When I first heard the term “financial abuse” I immediately thought of elder abuse—the act of taking advantage of an older individual. But then, as I gave it some further thought – I’ll be honest, I Googled it.
The U.S. National Domestic Violence Hotline describes financial abuse as “the desire of one partner to have power and control over the other. A partner who chooses to abuse will control their partner’s finances or their ability to provide for themselves through a job or public assistance they receive.” The National Network to End Domestic Violence adds that “Financial abuse is a common tactic used by abusers to gain power and control in a relationship. The forms of financial abuse may be subtle or overt, but in general, they include tactics to conceal information, limit the victim’s access to assets, or reduce accessibility to the family finances.”
When most people think of domestic abuse, typically what comes to mind is verbal abuse or physical assault. But research shows that financial abuse occurs just as frequently in unhealthy relationships as other forms of abuse. In fact, a study by the Centers for Financial Security found that 99% of domestic violence cases also involved financial abuse. Financial abuse is often the first sign of dating violence and domestic abuse. Consequently, knowing how to identify financial abuse is critical to the victim’s safety and security.
Sherri Gordon, a bullying prevention expert, states that financial abuse involves controlling a victim’s ability to acquire, use, and maintain financial resources. Those who are victimized financially may be prevented from working. They also may have their own money restricted or stolen by the abuser. And rarely do they have complete access to money and other resources. When they do have money, they often have to account for every penny they spend. Overall, the forms of financial abuse vary from situation to situation. Sometimes an abuser may use subtle tactics like manipulation, while other abusers may be more overt, demanding, and intimidating. In the end, the goal is always the same—to gain power and control in a relationship.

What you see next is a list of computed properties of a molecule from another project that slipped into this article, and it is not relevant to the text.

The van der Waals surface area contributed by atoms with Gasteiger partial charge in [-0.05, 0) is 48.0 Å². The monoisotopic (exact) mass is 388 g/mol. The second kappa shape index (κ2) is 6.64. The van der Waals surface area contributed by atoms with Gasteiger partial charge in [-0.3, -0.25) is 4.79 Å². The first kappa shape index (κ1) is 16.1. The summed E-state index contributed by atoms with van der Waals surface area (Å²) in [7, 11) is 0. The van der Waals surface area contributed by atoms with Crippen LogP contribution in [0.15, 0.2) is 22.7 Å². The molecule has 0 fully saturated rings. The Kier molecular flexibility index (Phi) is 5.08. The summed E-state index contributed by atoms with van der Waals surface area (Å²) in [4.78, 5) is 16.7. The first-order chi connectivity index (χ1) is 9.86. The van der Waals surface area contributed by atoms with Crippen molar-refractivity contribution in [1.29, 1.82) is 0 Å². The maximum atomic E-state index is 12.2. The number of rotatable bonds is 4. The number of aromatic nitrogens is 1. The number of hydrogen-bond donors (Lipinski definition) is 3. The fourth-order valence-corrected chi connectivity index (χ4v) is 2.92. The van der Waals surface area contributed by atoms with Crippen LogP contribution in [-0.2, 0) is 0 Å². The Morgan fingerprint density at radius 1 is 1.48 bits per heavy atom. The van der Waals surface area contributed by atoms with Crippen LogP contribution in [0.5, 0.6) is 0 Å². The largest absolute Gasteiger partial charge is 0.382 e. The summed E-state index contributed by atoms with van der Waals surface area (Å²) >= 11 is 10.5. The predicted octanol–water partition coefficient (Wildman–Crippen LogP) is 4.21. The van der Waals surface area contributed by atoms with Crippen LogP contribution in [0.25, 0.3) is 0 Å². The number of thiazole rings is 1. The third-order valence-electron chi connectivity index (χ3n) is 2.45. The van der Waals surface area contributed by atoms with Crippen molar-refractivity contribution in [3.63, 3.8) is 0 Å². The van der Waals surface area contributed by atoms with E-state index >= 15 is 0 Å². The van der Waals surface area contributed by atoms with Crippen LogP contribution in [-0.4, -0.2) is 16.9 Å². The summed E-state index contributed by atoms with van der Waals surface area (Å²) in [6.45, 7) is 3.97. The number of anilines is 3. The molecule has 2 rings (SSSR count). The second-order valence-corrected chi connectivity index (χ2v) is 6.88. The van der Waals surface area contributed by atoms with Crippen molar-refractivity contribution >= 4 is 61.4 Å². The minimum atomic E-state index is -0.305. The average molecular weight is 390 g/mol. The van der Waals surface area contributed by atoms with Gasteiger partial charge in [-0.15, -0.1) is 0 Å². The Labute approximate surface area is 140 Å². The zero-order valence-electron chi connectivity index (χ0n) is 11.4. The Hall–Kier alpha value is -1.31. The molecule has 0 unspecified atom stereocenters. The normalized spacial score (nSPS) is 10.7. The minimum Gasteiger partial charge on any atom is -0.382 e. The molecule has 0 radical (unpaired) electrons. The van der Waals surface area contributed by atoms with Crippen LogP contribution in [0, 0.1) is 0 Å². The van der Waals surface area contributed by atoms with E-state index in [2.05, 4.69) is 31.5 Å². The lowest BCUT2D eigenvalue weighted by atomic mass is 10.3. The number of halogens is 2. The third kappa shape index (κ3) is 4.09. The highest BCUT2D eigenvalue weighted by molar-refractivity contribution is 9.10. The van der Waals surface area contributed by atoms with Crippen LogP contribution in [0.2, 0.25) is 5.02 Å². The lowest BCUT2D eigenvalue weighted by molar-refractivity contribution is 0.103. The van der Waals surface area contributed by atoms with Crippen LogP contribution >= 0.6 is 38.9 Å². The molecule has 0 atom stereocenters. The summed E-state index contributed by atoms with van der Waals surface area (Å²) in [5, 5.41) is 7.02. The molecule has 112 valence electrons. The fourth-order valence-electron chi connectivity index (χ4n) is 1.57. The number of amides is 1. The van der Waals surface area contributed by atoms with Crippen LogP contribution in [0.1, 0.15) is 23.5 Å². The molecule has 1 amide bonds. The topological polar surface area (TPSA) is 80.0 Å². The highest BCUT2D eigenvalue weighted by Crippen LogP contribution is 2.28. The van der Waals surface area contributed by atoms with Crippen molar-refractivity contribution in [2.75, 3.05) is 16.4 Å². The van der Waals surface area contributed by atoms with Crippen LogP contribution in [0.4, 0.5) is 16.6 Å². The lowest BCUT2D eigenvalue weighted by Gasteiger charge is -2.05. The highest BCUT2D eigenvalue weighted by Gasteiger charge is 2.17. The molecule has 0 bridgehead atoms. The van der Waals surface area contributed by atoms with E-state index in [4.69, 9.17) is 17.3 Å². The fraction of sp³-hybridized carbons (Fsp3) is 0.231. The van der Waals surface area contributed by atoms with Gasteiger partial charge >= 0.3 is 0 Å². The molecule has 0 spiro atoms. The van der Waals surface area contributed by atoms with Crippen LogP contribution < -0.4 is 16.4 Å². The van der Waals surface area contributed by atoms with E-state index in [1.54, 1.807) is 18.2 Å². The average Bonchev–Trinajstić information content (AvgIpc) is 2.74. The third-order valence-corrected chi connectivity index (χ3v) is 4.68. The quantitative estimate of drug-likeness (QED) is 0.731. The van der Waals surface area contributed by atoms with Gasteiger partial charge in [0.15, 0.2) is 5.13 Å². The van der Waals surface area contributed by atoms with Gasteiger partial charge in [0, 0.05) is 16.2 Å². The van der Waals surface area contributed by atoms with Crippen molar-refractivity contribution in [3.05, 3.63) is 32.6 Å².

While less commonly talked about than other forms of abuse, it’s easy to understand how financial abuse is one of the most powerful methods of keeping a victim trapped in an abusive relationship. The Pennsylvania Coalition Against Domestic Violence research shows that victims are often too concerned about their ability to provide financially for themselves and their children to end the relationship. Victims tend to feel isolated because they’re financially dependent on their abusers. And without resources, they don’t see a way out of their situation.
It’s extremely important to know the signs of financial abuse before it escalates and the victim is stripped of their credit history, employment opportunities, independence, and safety.
There are many ways financial abuse can manifest, and every case is unique. Some abusers may use all the tactics outlined below, while others may only use one or two. Regardless of how many or how few, it’s still considered financial abuse. These tactics may include:
Exploiting Resources: This may look like trying to control how the victim spends or accesses money they have earned or saved, using their assets for their personal benefit without asking, ruining their credit history by running up limits and then not paying bills, borrowing money and not repaying it, or demanding access to paychecks, passwords, and credit cards.
Job Interference: When a partner or spouse attempts to control the other’s ability to earn money or gain assets, it is considered job interference. This may look like pressuring their spouse to quit their job (sometimes even using children as an excuse), trying to dictate where they can and cannot work, harassing them at work, preventing them from going to work or minimizing their choice of career.
Controlling Shared Assets and Resources: This is when a partner or spouse has complete control over the money in the relationship, and the other has little or no access to what they need. Controlling shared assets can look like criticizing every financial decision they make, making large decisions without input, reducing freedom to plan or budget, hiding or taking funds, establishing unrealistic limits or allowances, requiring that large joint purchases be in their name only, or refusing to contribute to the family income. It can also look like dragging out divorce proceedings, becoming enraged over money and then engaging in verbal or physical violence, and refusing to pay child support.
The key is to address financial abuse right away. If you suspect financial abuse, don’t wait to seek help. Financial abuse does not get better over time and often escalates into other types of abuse. Contact an advocate, a counselor, or a religious leader right away. If you do not have a counselor or religious leader who can help, contact the National Domestic Violence Hotline at 1-800-799-7233 for confidential assistance from trained advocates. For more resources, visit Verywell’s National Helpline Database.
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